Findings

Who is expressing vaccine hesitancy?

In order to measure the accuracy of our method and better understand the cases in which individuals were expressing vaccine hesitancy, we manually labeled 165 random examples from the final dataset. Of these, 45 came from videos that are no longer available (creator made private or YT removed the video or channel). We labeled these cases based on transcripts (all others were labeled by reviewing the video). We found that our model was correct for 76% of these cases.


For the videos that were still available at the time of review, we also labeled who is expressing vaccine hesitancy in the content and found:

  • 57% are creators or hosts
  • 34% are people being interviewed
  • 9% are recordings or readings of others comments


The fifty most popular channels

We also reviewed vaccine hesitancy snippets from the most subscribed channels and identified the top 50 in which the channel creator (or a host of the channel) themselves was expressing vaccine hesitancy (as opposed to someone they were interviewing or a recording). We believe the impact of these top 50 channels is significant. In addition to the videos in which their creators (or hosts) expressed personal vaccine hesitancy, they also posted a combined 1,999 videos mentioning COVID and vaccines in general, yielding 163,717,911 total views between them. It’s likely many of these contain additional harmful narratives.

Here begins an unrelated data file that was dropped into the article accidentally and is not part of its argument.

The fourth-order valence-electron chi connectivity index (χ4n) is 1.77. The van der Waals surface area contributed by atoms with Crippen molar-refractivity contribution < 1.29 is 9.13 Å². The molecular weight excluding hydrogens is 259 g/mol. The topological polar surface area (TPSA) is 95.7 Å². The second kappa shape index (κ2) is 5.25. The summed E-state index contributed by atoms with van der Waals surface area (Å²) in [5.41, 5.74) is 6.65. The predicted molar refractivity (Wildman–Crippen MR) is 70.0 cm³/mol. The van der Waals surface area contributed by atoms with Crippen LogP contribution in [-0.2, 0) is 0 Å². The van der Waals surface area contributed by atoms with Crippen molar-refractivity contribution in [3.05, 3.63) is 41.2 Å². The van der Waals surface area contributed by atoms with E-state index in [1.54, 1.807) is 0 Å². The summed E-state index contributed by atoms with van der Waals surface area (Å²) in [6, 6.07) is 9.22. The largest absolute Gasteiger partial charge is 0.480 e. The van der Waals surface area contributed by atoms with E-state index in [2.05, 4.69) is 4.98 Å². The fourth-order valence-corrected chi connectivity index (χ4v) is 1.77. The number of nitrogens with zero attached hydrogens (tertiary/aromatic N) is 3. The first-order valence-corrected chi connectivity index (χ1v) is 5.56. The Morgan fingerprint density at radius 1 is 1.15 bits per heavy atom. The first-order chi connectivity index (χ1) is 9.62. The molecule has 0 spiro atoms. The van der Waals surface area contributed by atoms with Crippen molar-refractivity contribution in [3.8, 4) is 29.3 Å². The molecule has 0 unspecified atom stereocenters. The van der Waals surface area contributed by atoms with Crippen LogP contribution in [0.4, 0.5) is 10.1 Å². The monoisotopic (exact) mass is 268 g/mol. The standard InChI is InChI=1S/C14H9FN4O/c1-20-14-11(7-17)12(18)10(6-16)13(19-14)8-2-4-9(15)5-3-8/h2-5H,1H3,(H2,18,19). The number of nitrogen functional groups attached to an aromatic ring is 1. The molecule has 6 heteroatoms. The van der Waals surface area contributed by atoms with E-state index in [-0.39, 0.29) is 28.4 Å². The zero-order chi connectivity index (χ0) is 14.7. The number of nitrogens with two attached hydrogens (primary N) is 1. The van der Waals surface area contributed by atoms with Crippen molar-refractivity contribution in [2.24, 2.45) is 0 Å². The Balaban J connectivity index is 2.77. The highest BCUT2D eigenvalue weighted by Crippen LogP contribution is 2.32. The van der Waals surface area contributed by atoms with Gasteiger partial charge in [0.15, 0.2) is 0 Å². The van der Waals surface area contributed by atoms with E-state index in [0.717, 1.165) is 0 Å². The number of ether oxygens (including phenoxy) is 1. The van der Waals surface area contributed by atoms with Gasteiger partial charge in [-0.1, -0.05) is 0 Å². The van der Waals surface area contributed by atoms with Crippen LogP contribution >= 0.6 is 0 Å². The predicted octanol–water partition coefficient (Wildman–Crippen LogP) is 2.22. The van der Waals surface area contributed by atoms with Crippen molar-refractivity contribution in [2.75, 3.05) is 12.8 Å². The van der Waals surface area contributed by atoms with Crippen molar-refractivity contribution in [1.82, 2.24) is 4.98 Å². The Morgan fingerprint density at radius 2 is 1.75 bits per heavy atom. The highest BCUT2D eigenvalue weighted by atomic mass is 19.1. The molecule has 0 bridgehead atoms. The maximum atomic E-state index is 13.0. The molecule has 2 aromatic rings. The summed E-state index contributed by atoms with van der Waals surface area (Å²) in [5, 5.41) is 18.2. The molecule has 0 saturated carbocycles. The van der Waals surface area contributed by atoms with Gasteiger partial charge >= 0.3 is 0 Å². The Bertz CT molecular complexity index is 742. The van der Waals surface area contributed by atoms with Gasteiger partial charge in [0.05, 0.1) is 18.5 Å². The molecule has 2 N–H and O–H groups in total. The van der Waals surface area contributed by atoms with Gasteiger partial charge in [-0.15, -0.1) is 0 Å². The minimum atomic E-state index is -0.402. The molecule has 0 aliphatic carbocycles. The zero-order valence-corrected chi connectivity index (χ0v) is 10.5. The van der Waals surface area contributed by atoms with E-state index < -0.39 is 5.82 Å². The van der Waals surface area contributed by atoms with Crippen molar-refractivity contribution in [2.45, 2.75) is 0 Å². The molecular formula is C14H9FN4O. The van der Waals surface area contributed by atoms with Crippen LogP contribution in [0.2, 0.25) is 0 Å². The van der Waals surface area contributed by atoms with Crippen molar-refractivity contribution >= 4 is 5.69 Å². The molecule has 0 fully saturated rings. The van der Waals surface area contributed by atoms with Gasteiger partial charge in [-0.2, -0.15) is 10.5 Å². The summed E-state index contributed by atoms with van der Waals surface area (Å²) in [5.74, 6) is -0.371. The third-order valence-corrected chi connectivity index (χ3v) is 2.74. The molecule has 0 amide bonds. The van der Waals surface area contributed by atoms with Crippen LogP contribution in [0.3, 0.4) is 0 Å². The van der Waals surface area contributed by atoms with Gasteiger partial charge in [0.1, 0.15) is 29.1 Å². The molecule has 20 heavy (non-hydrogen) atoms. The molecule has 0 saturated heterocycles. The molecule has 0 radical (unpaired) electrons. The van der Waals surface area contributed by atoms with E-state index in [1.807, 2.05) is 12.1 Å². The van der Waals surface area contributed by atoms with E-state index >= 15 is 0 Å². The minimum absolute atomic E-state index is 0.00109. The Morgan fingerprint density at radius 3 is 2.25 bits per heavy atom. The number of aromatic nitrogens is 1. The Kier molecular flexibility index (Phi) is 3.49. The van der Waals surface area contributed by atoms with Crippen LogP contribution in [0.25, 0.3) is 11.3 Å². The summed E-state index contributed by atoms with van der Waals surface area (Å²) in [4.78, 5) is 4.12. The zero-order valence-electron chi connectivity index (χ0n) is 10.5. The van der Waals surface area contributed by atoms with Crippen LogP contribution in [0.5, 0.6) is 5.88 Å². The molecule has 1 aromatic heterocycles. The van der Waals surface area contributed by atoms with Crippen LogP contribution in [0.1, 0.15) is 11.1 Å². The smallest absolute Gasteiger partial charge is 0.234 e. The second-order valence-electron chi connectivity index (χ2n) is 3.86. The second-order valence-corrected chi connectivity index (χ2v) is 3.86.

We use political tags from the Transparency Tube dataset and find that 18 of the top 50 vaccine hesitant creators are “Partisan Right” while only 2 are “Partisan Left”. In addition, half of these top channels are political despite political YouTube channels only covering a small portion of all YouTube channels.

Vaccine hesitancy themes

Over the course of our analysis, we noticed several key themes across justifications for vaccine hesitancy:

Developed too quickly: Concern derived from the fact that the COVID vaccine was developed and approved at a faster rate than other vaccines. 
“I’m not taking this one. Something that is created this fast? Having the virus in it? I'm happy with hydroxychloroquine and zinc.”

Immune system strength: Minimizing the importance of the vaccine by claiming their immune system is already strong enough, such as through prior exposure or rarely getting sick.

“I feel like I have been in a lot of situations where I feel like I should have, like, COVID for a minute now… I’ve been in some serious situations but… I rarely get sick”